That’s perfectly valid too, by the way: there are a lot of good reasons not to cam. It’s for sure not for everyone. Some people would be miserable doing it and should try to make money doing anything else, world needs plentyuh bartenders.
But if you’re going to do it, you might as well actually do it. Doubt all you want, but do it anyway.
Lesson Two: You Have to Believe that It’s Cool.
More than anything, cam models are entertainers. Customers spend money on them for the same reasons they spend money on any other type of entertainment.
To enjoy themselves.
To be entertained.
To feel something.
To kill time.
Because they don’t have anything else going on right now.
Mostly, it’s about feelings. Customers want a particular feeling and the site is arranged to steer them to pay to get that feeling.
Successful models are entertaining while they work. As a general rule, unhappy, unenthusiastic people who resent the work are less entertaining.
Got it, so just force a smile when you’re on cam. Easy.
Not exactly. This is difficult to articulate. So bear with me for a bit.
The vibe that comes across from a cam model who genuinely thinks camming is cool is way way different from the vibe that comes across from someone who doesn’t. It’s not about what they say, whether they smile, or any single thing you could point to as an example.
Successful cam models who love the work do have days when they hate the work, days/weeks when they feel like they’re wasting their life and should be doing anything else, shifts where the customers in their room annoy the ever-living shit out of them and they hate them - even the ones who spend a lot of money, even sometimes while they’re spending a lot of money. They have times where they get pissed off and are visibly angry with people on cam.
It isn’t a nice/smiling, positivity-based point of view. It’s about your belief system as it relates to camming, yourself, and your role in the world.
How do you feel when you think about these various aspects of working as a cam model?
Anonymous individuals on the Internet paying you for private one-on-one shows, where you will typically be naked, and doing some kind of erotic/sexual performance. Or, a handful of users tipping you to all watch the same type of show together.
You may or may not develop an ongoing virtual relationship with those customers, playing the role of boyfriend/girlfriend, friends, dom/sub, side piece, etc. Some relationships will last 5 minutes, some may last 5 years.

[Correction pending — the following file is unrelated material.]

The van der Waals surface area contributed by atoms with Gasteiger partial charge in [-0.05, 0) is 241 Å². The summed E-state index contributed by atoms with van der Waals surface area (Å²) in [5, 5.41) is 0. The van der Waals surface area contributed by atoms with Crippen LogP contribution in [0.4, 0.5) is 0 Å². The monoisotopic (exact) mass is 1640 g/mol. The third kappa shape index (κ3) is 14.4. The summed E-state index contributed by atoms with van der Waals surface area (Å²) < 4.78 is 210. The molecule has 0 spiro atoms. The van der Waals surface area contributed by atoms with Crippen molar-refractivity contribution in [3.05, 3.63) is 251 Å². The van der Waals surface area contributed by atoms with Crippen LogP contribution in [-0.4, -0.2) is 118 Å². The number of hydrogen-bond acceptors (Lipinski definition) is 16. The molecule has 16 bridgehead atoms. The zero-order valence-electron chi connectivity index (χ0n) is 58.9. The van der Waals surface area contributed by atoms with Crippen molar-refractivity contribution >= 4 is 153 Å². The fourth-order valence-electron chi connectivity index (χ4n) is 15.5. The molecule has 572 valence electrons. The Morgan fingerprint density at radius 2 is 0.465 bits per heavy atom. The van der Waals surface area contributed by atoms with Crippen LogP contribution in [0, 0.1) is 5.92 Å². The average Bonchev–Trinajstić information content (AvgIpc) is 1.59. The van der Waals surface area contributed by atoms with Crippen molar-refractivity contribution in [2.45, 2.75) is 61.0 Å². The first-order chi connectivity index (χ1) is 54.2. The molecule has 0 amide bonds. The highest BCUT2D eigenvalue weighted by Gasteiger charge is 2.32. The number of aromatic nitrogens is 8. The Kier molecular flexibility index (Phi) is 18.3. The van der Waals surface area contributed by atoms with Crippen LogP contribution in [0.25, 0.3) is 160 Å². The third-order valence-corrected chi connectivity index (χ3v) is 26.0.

The rules of the network explicitly state that you won’t ever exchange personal information with these customers or meet them in person.
You’ll be exposed to an extremely wide range of sexual and fetish expression. Every day, customers will make requests for you to do things you haven’t done before, and you’ll have to decide whether you’re comfortable doing that or not.
Customers in chat will constantly be trying to take advantage of you. To trick you into doing something for free. To lower your prices. To do more for less (and sometimes less is nothing). Not ALL customers, but enough that you’ll experience at least one every day that you work.
You’ll work as much or as little as you want, whenever you want, totally up to you, from your laptop, anywhere in the world.
You’ll compete against a lot of other people like you doing the same work for rankings/contest wins, as higher rank = more traffic flow = higher dollars-per-hour income.
Everything will be up to you. Even if you use a management agency like Pandora, at the end of the day it’s entirely on you to decide whether you keep camming or not, whether you log in to broadcast or not, whether you maintain relationships with customers or not. We can add value to active cam models, but we can’t do anything without activity from the model.
You will have days where you make no money, or almost no money. You don’t get a fixed per-hour result. There is huge variance.
How would you feel about all of that? Did every point, as you read it, feel like a concession you would have to make, another lower level you would have to stoop to? Or did they read like interesting challenges or opportunities that you’d like to get a lot deeper into?